The SEI formation is initiated by electrochemical decomposition of the electrolyte molecules such as solvents and additives. Slight change of the electrolyte component often exhibits a large impact on the SEI quality. We first examined the reductive decomposition of the electrolyte molecules at charging (reductive) environment, using a typical electrolyte with ethylene carbonate (EC) solvents and vinylene carbonate (VC) additives. We carried out AIMD free energy calculations for possible decomposition pathways, and found that VC passivation to EC anion radical is a more appropriate mechanism than the conventional scenario with sacrificial reductive decomposition of VC (Fig. (a))1. This novel mechanism can explain the decrease of irreversible capacity and the CO2 evolution with a small amount of VC additives observed experimentally.
Next, we extracted stable organic SEI film components (SFCs) from the products of the reductive decompositions of the electrolyte. We then investigated the characteristic of the probable SFC amorphous aggregates on the adhesion to the graphite electrode and the interfacial electronic states. The results showed that the SFC aggregates have characters of “unstable adhesion” to the graphite surface and “high electronic insulation”. With these results, we discussed that a near-shore aggregation mechanism of SFCs is promising for the SEI film formation.2 Very recently, we examined inorganic SFCs as well to elucidate their roles in the SEI formation.3 These new findings with supercomputer simulations give important perspectives for more efficient and reliable batteries.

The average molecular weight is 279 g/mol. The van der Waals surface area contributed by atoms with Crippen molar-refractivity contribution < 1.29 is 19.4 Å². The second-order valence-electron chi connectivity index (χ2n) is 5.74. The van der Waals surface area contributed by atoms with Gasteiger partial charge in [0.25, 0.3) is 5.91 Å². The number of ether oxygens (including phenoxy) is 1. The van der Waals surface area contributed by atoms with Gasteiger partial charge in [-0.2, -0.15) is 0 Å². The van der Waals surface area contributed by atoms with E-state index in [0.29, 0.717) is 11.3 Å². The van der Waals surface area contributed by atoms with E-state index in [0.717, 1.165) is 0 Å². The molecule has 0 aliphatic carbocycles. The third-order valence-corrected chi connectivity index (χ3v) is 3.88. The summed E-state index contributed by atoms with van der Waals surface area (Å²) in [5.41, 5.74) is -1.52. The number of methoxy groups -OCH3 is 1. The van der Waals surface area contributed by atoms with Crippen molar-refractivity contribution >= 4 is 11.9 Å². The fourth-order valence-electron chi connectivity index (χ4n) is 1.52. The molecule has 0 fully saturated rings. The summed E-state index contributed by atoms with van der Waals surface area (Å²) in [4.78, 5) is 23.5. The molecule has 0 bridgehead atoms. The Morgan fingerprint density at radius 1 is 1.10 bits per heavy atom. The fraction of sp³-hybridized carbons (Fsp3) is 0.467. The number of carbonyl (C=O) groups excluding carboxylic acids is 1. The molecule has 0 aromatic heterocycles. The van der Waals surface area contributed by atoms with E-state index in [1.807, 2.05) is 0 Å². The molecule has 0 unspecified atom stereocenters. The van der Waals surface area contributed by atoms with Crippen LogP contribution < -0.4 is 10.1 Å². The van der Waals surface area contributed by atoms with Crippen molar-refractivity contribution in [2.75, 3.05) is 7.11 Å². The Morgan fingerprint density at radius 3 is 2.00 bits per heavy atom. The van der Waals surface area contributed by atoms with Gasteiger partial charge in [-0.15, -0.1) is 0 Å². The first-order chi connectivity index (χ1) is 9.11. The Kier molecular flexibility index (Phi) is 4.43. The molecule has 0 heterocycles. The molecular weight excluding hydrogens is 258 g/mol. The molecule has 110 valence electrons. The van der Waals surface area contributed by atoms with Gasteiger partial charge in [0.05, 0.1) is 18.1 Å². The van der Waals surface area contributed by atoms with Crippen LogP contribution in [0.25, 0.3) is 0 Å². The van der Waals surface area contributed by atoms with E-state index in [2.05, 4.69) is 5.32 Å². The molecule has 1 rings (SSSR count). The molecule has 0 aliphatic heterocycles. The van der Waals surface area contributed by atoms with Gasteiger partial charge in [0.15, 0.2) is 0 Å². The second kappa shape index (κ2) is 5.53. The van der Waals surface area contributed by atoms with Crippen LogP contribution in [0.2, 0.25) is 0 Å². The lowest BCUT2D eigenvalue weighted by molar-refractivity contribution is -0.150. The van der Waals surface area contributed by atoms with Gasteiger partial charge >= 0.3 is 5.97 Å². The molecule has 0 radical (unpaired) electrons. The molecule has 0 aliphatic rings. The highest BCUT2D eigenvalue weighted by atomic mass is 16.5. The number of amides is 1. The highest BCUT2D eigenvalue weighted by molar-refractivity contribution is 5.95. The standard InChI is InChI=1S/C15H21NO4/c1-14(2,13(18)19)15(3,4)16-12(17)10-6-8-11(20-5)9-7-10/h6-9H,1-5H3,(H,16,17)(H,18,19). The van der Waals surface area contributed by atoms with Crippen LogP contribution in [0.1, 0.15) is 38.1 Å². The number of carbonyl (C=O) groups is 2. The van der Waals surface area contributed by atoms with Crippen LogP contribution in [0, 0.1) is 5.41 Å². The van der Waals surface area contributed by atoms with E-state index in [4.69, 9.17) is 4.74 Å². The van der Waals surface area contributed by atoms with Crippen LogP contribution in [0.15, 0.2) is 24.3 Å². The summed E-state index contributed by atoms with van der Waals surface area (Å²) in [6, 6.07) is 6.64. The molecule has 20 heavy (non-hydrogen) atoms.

1. K. Ushirogata, K. Sodeyama, Y. Okuno, Y. Tateyama, J. Am. Chem. Soc. 135, 11967-11974 (2013).
2. K. Ushirogata, K. Sodeyama, Z. Futera, Y. Tateyama, Y. Okuno, J. Electrochem. Soc. 162, A2670-2678 (2015).
3. Y. Okuno, K. Ushirogata, K. Sodeyama, Y. Tateyama, submitted.
Figure (a) Proposed role of VC additive in reductive decomposition of the EC-based electrolyte. (b) Schematic picture of the near-shore aggregation mechanism for SEI formation on a graphitic electrode.